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Suicide attacks to pre-empt offensive?

Experts fear the violence in post-election Pakistan will not cease, at least in the near future. There are many who even see the attacks as a strategy to pre-empt a speculated military offensive.
IANS | By Zofeen T Ebrahim, Karachi
UPDATED ON MAR 10, 2008 11:38 AM IST

Reeling from one deadly suicide attack after another, each deadlier and more sophisticated than the previous, post-election Pakistan was supposed to have paved the way for a peaceful climate, with President Pervez Musharraf routed in the elections and the militant's political grievances addressed.

But experts fear the violence will not cease, at least in the near future. There are many who even see the attacks as a strategy to pre-empt a speculated military offensive.

The experts suggest that one solution for the new rulers would be to involve the religious scholars in condemning the suicide attacks as well as minimizing civilian casualties during military operations, which is igniting much hatred against the army and the rulers.

"It is unreasonable to assume that just because Pakistan had its elections and the army is retreating, suicide bombings should end," Adil Najam, a professor and director at the Frederick S. Pardee Center for the Study of the Longer Range Future, Boston University, told IANS.

Najam was referring to the unabated suicide attacks in the aftermath of the Feb 18 elections that brought in democratic forces, routing Musharraf's Pakistan Muslim League-Quaid (PML-Q).

"If anything, I think the logical sequence is that the attacks will increase in the short term, and that is the key point," warns Najam, because "terrorists thrive on chaos, on uncertainty", which according to him is "both their goal".

Najam could not have been more accurate.

The double suicide attack at the Naval War College, in Lahore March 4, was the fourth in five days. Within the week, a bomb attack in Mingora in restive Swat Valley killed a police officer. Fifty people were killed and scores injured the same evening at the police officer's funeral. This was followed by another deadly attack on a gathering (jirga) of tribal elders in Darra Adam Khel in northwest Pakistan, killing 42.

"It's Musharraf's political allies, not him, that have been routed in the recent elections," says Khurram Iqbal, a research analyst with the International Centre for Political Violence and Terrorism Research (ICPVTR), at Singapore's Nanyang Technological University.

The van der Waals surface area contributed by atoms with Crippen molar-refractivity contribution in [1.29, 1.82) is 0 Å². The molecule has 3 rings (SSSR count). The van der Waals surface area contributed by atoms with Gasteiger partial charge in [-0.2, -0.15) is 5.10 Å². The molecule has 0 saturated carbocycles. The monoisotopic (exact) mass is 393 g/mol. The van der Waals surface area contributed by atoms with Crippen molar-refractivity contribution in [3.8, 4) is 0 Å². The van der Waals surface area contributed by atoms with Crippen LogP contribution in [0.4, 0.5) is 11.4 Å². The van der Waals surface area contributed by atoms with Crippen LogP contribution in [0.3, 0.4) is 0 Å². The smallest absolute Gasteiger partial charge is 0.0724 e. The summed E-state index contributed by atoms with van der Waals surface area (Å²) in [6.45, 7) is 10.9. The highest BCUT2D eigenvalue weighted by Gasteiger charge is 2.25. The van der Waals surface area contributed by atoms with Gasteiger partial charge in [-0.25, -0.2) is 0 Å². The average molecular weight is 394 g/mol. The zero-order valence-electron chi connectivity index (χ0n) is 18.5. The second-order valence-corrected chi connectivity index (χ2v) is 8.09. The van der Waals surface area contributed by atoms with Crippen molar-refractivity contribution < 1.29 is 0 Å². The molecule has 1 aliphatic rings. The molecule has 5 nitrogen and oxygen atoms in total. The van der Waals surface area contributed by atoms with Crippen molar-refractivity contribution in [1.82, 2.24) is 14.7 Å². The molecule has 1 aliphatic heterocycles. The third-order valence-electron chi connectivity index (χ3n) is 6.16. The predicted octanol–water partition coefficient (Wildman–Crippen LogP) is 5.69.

Iqbal says Musharraf, with strong army backing, still holds the power to oversee military operations against local Taliban militants.

With a decisive military operation in the tribal areas speculated in the upcoming days, Iqbal sees the recent spate of attacks "as a well thought strategy by the Taliban to pre-empt the military offensives".

Ayesha Siddiqa, security analyst, told iANS: "The terrorists are not looking for a political change or were never after getting rid of the Musharraf government. Their discourse for change is violence, not electoral politics."

While the attacks have become deadlier and sophisticated, what is befuddling is the shift in their targets.

Last year the targets were security forces and the army. Now these include civilians. The latest attack on the tribal gathering suggests the militants do not care to honour the tribal code.

The attacks have also exposed the limitations of the law enforcement agencies and the intelligence outfits in identifying or cracking down on them.

The wave of suicide bombings in Pakistan was a tactic that the homegrown breed of militants learnt from Iraqi and Afghan insurgents against foreign aggressors.

It began in 2002, in the aftermath of the US-led invasion on Iraq. It was clearly in retaliation to Pakistan fighting the proxy war for the US against terror.

These attacks reached alarming heights with 56 such incidents last year, killing security forces and civilians and bringing the death toll to almost 500.

Since the beginning of 2008, over a dozen such attacks have taken the death toll to 200 people.

For the rise in such violent attacks, analysts point fingers variously at the state and Pakistan's intelligence agencies that have long been known to nurture jihadi outfits since the 1980s.

To that of nurturers, Iqbal adds the US and Saudi Arabia "to fight against the Soviets in Afghanistan". After the Soviet Union disintegrated, Pakistan was left alone to face the jihadi culture, he said.

The increased number of suicide attacks on armed forces and ISI personnel, involving local Taliban and some of mainland militant groups, show that Pakistani intelligence has lost its control over these groups.

"You create a monster and then you live with the monster for a long time to come. Unfortunately, our future is full of monsters, with or without Musharraf," admits Najam.

The solution, as Najam sees, is not a "short-term fix" and needs a long-term strategy.

"The question is whether we have the sagacity to ride out the getting worse part without losing our cool."

"In order to combat this menace we have to remove the conditions in which someone can be convinced to blow himself up for a cause - any cause. This change does not happen overnight," suggests Najam.

Iqbal is of the view that the role of religious scholars cannot be undermined. "They should come forward to condemn it," adding: "Above all, collateral damage during military operations must be minimized."

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